We live in partisan times in America.

Depending on where we stand politically,

we see different problems, but everyone seems to agree we have problems.

Serious problems.

The Washington Monument as seen from under the Museum of African American HistoryThe

The Washington Monument as seen from under the Museum of African American History

We yearn for peace.

Yet peace is not possible without “liberty and justice for all.”

Or, to use the framework that John Paul Lederach teaches, derived from Psalm 85,

Truth and Mercy have met together.
Justice and Peace have kissed

What can save us?

One small step we can take is to tell stories and listen to stories.

Stories were at the heart of the Truth and Reconciliation Commission in South Africa in the 1990s.

We don’t have a national structure for this kind of story telling.

Until we do, we can at least start with personal ones.

Fyodor Dostoevsky’s character Alyosha, in the novel The Brothers Karamazov (1880), says,

 My dear children . . . you must know that there is nothing higher and stronger and more wholesome and good for life in the future than some good memory, especially a memory of childhood, of home. People talk to you a great deal about your education, but some good, sacred memory, preserved from childhood, is perhaps the best education. If one carries away many such memories into life, one is safe to the end of one’s days, and if one has only one good memory left in one’s heart, even that may be the means of saving us.

So, let’s start there.

Think of your most cherished memory of childhood, of home. What makes it sacred? How does it make you feel?

I am reading this book now:

See No Stranger by Valarie Kaur


This book says that revolutionary love is the call of our times. As the book jacket declares:

This love is a “radical, joyful practice that extends in three directions: to others, to our opponents, and to ourselves. It enjoins us to see no stranger but instead looks at others and says: You are a part of me I do not yet know. Starting with that place of wonder, the world begins to change.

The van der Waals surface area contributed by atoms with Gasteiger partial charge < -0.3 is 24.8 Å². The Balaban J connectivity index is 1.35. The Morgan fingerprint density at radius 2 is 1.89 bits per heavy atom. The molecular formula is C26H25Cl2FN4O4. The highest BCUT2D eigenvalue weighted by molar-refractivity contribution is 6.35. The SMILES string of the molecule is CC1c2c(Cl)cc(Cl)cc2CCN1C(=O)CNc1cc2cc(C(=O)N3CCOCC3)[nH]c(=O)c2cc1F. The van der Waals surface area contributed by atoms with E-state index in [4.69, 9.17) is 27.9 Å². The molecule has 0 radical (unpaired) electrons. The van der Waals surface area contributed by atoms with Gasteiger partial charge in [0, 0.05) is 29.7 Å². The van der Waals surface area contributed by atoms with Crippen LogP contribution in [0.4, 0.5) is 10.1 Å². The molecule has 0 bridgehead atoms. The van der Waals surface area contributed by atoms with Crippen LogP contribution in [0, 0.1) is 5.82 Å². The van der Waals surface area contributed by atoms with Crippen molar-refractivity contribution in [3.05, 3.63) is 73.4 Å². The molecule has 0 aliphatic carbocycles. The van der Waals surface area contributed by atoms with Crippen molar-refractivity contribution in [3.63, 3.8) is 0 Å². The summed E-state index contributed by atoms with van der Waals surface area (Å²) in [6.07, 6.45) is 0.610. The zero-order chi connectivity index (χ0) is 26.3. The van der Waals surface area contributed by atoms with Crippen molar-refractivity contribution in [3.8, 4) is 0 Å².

So, what one story, preserved from home or childhood (or anytime, any place), has come to your mind? Please give us a taste of your story below. After you have written your story, seek out a person different from you. Say you have an assignment. Ask them to tell you one “good, sacred memory” from childhood. Listen carefully. Find a small part of yourself you don’t yet know and share your gratitude for the gift.

Shirley Showalter


  1. Elfrieda Neufeld Schroeder on June 25, 2020 at 2:42 pm

    Shirley, I’m writing my memories for my grandchildren in a very simple form. Printed by hand, with pencil crayon illustrations. One memory I just shared with them is that of our oh so busy mother singing to us in the evening. Four children in one bed (it was made wider rather than longer so we could all fit in it) and a baby in the buggy that she pushed while she sang. She didn’t have any time for us during the day, but she took time to sing us to sleep and to teach us our bedtime prayers. Those songs are with me still

    • Shirley Showalter on June 25, 2020 at 3:03 pm

      Elfrieda, I feel certain Alyosha would say this is just the kind of story to preserve and hold sacred. Songs and prayers are so powerful, and this story of “stolen time” should remind harried young mothers who have fewer restrictions on their lives than your mother had but feel guilty for not being “enough” in some way for their child, that Love gets through even if the only time just for the children is at bedtime.

      Now think of someone who might need to hear this story. Find a way to share it. Ask her or him for a story of their own. Spread some Revolutionary Love and then come back to tell us about it!

    • june on June 25, 2020 at 10:41 pm

      My parents lived on Vancouver Island. As a child growing up, we traveled to the mainland on a regular basis. My grandparents had a farm in the Fraser Valley, my Dad’s Mom lived in Abbotsford. I remember traveling on the BC Ferries. As a child, I loved exploring the ship. These were the days before BC Ferries created indoor play spaces and arcades.
      I enjoyed going to the stern of the ship and watch the water being churned up by the props.
      The trip through the Inside passage is still my favorite. The ship slows down and the passage is narrow. I enjoyed passing a ship heading in the opposite direction in the passage and wave to the passengers on deck.

      • Shirley Showalter on June 26, 2020 at 7:07 am